- The Washington Times - Wednesday, February 8, 2017

The Pentagon has been stripped of almost all of its political appointees from the Obama administration, but an uncertain Senate future awaits the candidates whom President Trump will nominate to remake the armed forces in his image.

Of Mr. Obama’s 163 political appointees at election time, who included Senate-confirmed service secretaries, undersecretaries and assistant secretaries, only 16 remain at the Defense Department, according to a Pentagon statement to The Washington Times.

The exodus might be considered normal in the transfer of power: Political appointees are required to turn in their resignations in December.

But Washington’s bitter political climate is far different today from the last transfer of power in 2009. Senate Democrats are resisting Mr. Trump and his agenda via the confirmation process. There is a chance that some of the Defense Department’s 53 appointed positions requiring Senate confirmation will be vacant for a long time.

The vacancies give Mr. Trump an opportunity to select men and women who will provide the leadership, policies and catalyst for his two main priorities: rebuilding the military and defeating the Islamic State terrorist group.

“I imagine DOD cares more about getting people on board than what a nominee’s vote count is,” said James Carafano, who directs foreign policy studies at The Heritage Foundation. “If Congress is just going to partisan split all the votes, it won’t damage the appointees in their relations with Congress because the votes don’t really reflect anything about the nomination. DOD has to get down to the business of rebuilding the military. They don’t have time for political posturing by factions in Congress that are upset about how the American people voted.”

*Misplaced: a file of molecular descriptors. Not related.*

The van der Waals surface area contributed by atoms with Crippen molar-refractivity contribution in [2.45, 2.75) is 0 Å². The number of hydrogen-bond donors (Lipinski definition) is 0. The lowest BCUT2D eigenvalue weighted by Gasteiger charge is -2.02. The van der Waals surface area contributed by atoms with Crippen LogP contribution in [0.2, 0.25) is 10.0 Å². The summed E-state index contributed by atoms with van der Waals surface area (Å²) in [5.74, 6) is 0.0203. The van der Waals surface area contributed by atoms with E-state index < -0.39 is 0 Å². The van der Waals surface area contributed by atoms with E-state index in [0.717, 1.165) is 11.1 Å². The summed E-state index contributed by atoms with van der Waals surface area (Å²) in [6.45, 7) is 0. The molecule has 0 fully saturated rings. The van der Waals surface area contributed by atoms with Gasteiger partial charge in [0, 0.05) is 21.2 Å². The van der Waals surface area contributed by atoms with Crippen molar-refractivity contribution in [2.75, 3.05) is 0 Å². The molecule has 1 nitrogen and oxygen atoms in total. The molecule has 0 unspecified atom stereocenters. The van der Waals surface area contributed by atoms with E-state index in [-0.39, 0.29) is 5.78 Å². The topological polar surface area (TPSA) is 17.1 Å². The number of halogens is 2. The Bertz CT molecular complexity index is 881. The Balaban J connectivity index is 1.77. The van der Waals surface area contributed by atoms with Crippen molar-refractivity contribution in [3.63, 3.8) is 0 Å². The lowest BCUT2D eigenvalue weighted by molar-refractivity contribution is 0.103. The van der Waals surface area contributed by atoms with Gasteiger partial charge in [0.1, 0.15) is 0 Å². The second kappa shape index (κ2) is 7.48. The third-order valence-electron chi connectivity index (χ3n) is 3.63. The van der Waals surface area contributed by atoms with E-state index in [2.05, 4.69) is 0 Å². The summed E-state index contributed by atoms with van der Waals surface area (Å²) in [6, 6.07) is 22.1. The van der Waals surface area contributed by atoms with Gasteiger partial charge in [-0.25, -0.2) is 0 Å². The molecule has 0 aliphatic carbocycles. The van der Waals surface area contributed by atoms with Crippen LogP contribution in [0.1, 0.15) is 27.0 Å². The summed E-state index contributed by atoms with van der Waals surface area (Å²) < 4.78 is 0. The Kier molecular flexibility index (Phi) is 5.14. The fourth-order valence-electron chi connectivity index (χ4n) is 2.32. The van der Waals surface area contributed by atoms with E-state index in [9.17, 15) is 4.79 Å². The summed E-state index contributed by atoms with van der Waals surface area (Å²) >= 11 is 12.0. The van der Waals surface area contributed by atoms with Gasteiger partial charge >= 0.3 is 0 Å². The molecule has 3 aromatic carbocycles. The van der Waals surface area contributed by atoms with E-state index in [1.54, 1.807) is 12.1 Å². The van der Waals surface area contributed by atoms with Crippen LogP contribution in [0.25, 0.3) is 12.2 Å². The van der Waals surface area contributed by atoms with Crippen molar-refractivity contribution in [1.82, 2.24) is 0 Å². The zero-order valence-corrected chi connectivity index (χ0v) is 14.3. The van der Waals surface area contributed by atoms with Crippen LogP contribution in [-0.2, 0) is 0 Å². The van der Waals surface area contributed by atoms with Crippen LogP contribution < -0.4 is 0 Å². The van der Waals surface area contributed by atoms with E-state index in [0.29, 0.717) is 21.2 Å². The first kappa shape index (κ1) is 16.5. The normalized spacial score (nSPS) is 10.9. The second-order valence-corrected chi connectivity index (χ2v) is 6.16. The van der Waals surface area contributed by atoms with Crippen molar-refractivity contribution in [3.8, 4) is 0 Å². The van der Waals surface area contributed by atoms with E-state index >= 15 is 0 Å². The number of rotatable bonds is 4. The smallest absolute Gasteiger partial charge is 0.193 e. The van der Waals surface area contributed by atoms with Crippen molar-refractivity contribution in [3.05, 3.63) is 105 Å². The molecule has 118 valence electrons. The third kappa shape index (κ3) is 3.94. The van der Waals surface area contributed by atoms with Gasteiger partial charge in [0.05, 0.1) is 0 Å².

Retired Air Force Lt. Gen. Thomas McInerney said the Trump team has been wise in giving a cold shoulder to the “NeverTrump” advocates in the Republican Party.

“Loyalty to the president, especially one who was as courageous as President Trump on his position against radical Islam, is important,” Mr. McInerney said.

The four Senate-approved appointees still on the job: Deputy Defense Secretary Bob Work and three officials serving as active secretaries of the Navy, Air Force and Army.

The 163 political appointees account for a smidgen of the Pentagon’s 25,000 employees, yet can, in the case of President Obama, drive the ship. They developed polices that led to openly gay troops, women in direct land combat, a new war in Iraq and climate change as a national security threat.

Senate Democrats did fast-track confirmation of Defense Secretary James N. Mattis, a retired four-star Marine Corps general widely respected on both sides of the aisle.

“President Trump and Secretary Mattis need their team to be in place,” said Jim Dolbow, a former Republican Senate defense aide. “I would advise Democrats to be more like the late Sen. Henry “Scoop” Jackson, who put his country first instead of resorting to politics of personal destruction and delaying tactics.”